North Dakota has inherent advantages in the race to build out hydrogen hubs, Mitsubishi Power Americas’ President and CEO Paul Browning told a crowd in Bismarck Wednesday afternoon. They were there to hear the announcement of a deal that could set North Dakota up as the largest and lowest cost producer of clean hydrogen fuel in North America.
Browning is fresh off a deal inked just two weeks ago that will help decarbonize the city of Los Angeles, he said during his remarks. He also has partnerships in place from Utah to Texas, and parts in between, that he envisions taking decarbonized hydrogen to all of North America.
The possibility he envisions in North Dakota is a world-class, blue hydrogen hub that produces, stores, transports, and consumes clean hydrogen, located at the Great Plains Synfuels Plant located near Beulah, North Dakota. The plant would be redeveloped and ultimately connected by pipeline to the clean hydrogen network Mitsubishi is working on across North America.
The deal is still being negotiated, Paul Sukut with Basin Electric was careful to stress, but, he, too, is very excited about the potential for extending not just the life of the Synfuels plant, but jobs for its innovative and dedicated team of workers.
“It’s an amazing facility,” he said. “It truly is a giant chem set on the prairie.”
People have come along over the years and suggested one or another carbon-based fuel for that giant chem set, he added. Jet fuel. Methanol. Sulfur-free diesel.
“It’s amazing to me today we’re standing up here and talking about taking that hydrocarbon fuels plant and turning it into a carbon-free plant,” he said.
The timeline, Bakken Energy CEO Mike Hopkins said, is to complete due diligence and come to commercial terms by this summer, and target a financial close by the end of the year. Work could begin on the plant, which Basin Electric acquired from the Department of energy in 1988. The gasification plant was built in 1984 in response to the 1970s energy crisis, to make natural gas from lignite. If an agreement with Basin Electric can’t be worked out, officials said the project would still move ahead.
North Dakota has abundant supplies of natural gas, which are used to make blue hydrogen. If the deal comes to fruition, it would position the state’s oil and gas industry as a very large and essential component in making a low-carbon world work.
Blue hydrogen is made by splitting hydrogen out of methane, leaving behind carbon dioxide. Carbon dioxide removed in the blue hydrogen process could be sequestered underground or used for other purposes, such as mining more natural gas and oil. Most of the carbon dioxide used for enhanced oil recovery remains underground, researchers have said. North Dakota’s Energy and Environmental Research Center is also doing research to further solidify and verify that conclusion.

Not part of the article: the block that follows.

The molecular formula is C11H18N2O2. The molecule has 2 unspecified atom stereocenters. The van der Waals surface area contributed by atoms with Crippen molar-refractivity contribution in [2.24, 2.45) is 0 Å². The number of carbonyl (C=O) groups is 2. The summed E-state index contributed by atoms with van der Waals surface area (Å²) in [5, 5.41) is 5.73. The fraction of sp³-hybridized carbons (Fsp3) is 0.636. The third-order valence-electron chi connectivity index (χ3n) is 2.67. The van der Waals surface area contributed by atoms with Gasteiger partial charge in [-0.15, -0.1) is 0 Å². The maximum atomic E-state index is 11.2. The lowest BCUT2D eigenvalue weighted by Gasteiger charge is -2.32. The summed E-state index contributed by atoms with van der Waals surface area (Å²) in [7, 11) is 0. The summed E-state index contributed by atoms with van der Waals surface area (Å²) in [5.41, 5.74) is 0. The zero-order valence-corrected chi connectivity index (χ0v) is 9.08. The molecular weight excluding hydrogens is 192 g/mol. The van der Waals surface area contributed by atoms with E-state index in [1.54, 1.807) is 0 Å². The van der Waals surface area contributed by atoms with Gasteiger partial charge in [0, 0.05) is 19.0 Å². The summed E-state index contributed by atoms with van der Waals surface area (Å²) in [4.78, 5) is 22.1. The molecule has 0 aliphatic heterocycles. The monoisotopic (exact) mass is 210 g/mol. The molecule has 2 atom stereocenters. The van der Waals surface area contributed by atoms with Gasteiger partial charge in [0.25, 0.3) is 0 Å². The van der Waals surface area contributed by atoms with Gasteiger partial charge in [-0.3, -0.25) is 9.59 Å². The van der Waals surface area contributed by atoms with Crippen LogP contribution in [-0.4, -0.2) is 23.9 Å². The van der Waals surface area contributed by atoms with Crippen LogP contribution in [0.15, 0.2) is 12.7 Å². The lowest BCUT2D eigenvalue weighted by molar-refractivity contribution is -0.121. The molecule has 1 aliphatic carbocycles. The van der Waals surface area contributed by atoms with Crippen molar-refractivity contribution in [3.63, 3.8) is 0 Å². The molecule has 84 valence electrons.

Blue hydrogen is different from green hydrogen. The latter is generally created where there is an excess of renewable power from wind or solar, as a way of storing that power for later use.
Steven Lebow, founder of Bakken Energy (formerly Bakken Midstream Natural Gas), which is a partner in the deal, said he envisions blue hydrogen one day being used to fuel planes and trains, as well as semi-trucks, and perhaps even, eventually, small cars.
The latter is already happening in other countries, Lebow added, and scarcely a day goes by that a newspaper somewhere in the world doesn’t mention the potential for hydrogen.
“Take Korea today. Go on Google and look up Korea,” he said. “Korea is redoing Korea.”
That includes hydrogen cars and hydrogen stations to go with them. And Korea isn’t the only country doing that, Lebow added. Japan and countries in Europe are as well.
“From the beginning our company has been dedicated to optimal development and stewardship of North Dakota’s energy resources. We are a company of innovators and doers that make things happen in a big way,” he said. “The State of North Dakota along with Gov. Burgum and Lt. Gov. Sanford have been champions for businesses that want to reimagine and reinvent what is possible for their state. We couldn’t have gotten this far without the unfailing support of this administration.”
Gov. Doug Burgum, meanwhile, said the partnership between Mitsubishi, Bakken Energy, and Basin Electric represents the power of innovation over regulation. It also represents a significant step in making the state carbon neutral by 2030, a challenge the governor announced during the Williston Basin Petroleum Conference in May.
“We also know that we’re moving ahead with great projects on injecting CO2 for enhanced oil recovery, and some of those announcements were made at the Petroleum Conference as well,” Burgum said. “We know that we could be storing carbon for ethanol plants in underground formations in North Dakota. We know that we could be putting pure streams of carbon in the future greenhouses to help enhance plant growth. We know that we can have best management practices in agriculture which will help to store carbon in our soils and build our range lands, and dozens of other innovative projects and practices.”
North Dakota has the ability to store more than 250 billion tons of carbon dioxide safely in its underground rock formations, deep within the Bakken, Burgum said. That would take care of North Dakota’s annual carbon dioxide output for 8,400 years.
That obviously leaves a lot of room for carbon storage from out-of-state sources, the governor added.
“One of the ways we’re setting ourselves apart is with our massive storage space coupled with a policy framework that allows innovation,” he said.